There was a breakup in the news that recently fell on the messy side. Not a celebrity divorce — those happen so often I can hardly keep up with them. This was a professional breakup, but it does mirror the romantic kind. The news commentator Keith Olbermann, from the news program “Countdown With Keith Olbermann,” was fired by the network Current TV after working there for a little under a year.
Both sides have been very vocal since parting ways. Current TV, operated by former Vice President Al Gore and legal entrepreneur Joel Hyatt, has essentially painted Olbermann as a spoiled diva. According to court papers it filed this past Friday, the commentator had the network pay “over $50,000 in an eight-month period to eight different limousine companies because none of the previous seven were able to meet his patrician standards for how to drive him around New York City.”
In his lawsuit against the network, Olbermann labeled Current TV as “ragtag” and Gore and Hyatt as “dilettantes portraying entertainment industry executives,” a.k.a. total posers. Ouch. He’s asking for between $50 to $70 million in compensation for Current TV’s lack of professionalism and breach of contract. He recently said during an appearance on the “Late Show With David Letterman” that “if you buy a $10 million chandelier, you should have a house to put it in,” referring to his contracted $10 million annual salary and the network’s allegedly subpar facilities.
Now this is all very interesting and entertaining, but it’s also quite cringe-worthy. It’s like watching an episode of Dr. Phil (or better yet, Jerry Springer) when wives put their cheating husbands on blast and you’re captivated by the drama, but at the same time feel just a bit embarrassed on the couple’s behalf. You feel like you’re intruding and wonder if the participants have any kind of shame.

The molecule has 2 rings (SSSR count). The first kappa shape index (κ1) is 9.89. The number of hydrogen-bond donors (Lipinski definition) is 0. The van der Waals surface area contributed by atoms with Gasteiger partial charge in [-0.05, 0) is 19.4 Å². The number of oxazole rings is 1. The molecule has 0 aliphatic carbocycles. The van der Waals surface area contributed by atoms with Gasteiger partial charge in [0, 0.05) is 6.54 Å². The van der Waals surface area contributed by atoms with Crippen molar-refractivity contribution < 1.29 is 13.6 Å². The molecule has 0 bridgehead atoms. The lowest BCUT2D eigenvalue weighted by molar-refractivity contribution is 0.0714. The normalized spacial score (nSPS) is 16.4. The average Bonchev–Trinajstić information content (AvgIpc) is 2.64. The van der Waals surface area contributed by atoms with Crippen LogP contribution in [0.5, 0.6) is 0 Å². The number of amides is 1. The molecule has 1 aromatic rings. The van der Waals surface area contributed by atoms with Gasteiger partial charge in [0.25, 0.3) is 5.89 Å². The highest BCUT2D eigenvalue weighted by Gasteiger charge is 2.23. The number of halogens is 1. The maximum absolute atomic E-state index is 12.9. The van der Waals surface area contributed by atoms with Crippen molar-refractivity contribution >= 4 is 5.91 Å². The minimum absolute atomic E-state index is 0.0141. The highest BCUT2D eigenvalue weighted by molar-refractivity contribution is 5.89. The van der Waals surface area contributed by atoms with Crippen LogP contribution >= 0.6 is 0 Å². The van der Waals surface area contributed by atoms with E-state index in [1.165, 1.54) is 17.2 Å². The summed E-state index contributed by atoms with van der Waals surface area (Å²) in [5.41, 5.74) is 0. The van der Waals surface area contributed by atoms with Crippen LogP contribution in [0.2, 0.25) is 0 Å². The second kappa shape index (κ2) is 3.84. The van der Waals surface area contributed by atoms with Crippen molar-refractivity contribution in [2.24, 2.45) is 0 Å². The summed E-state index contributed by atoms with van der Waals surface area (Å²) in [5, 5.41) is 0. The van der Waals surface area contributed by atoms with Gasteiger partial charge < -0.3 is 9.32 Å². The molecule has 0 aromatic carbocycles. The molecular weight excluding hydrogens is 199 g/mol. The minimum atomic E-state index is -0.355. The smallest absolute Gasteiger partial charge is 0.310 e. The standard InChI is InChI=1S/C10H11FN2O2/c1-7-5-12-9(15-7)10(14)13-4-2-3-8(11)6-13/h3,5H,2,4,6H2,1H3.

Breakups leave all sides emotionally raw for a period of time, so it’s understandable that people want to vent a little and explain their side of the story. But is there really an excuse for airing your dirty laundry like Tide is out of stock? I think not. When you promise someone that you can be trusted, that promise shouldn’t end just because the relationship is over.
This goes for all types of relationships, from friendship to professional to dating. There is a mutually agreed upon, unwritten social contract between parties about keeping what happens in Vegas in Vegas (metaphorically speaking). For example, think of your best friend in the whole world. You’ve been through a lot together and they know a thing or two about you that no one else knows. How messed up would it be for them to put your secrets in the open as soon as the friendship ends?
At the end of the day, it doesn’t benefit anyone to betray the memory of what used to be a good thing by tainting it with negativity. Keith Olbermann’s reputation is basically ruined (or at least very, very questionable), and Current TV has a lot of public relations clean-up work to do. They both probably regret ever getting together in the first place, but I’m guessing they’ll regret even more the negative publicity their comments have garnered.
Even if you’re left without that special someone to hold, when all is said and done, you can always hold on to your dignity. (Probably the most comforting line I’ve ever written.) Show up your ex by carrying yourself with unbelievable grace and maturity, like Sandra Bullock did back in 2010 when her marriage to Jesse James dissolved. She never addressed the scandal and chose to focus on being a good mom to her newly adopted son, winning the admiration of all of America in the process. Find the Miss Congeniality in you and move on.
For more ridiculously comforting support as you get over your breakup, contact PAMELA NONGA NGUE at firstname.lastname@example.org.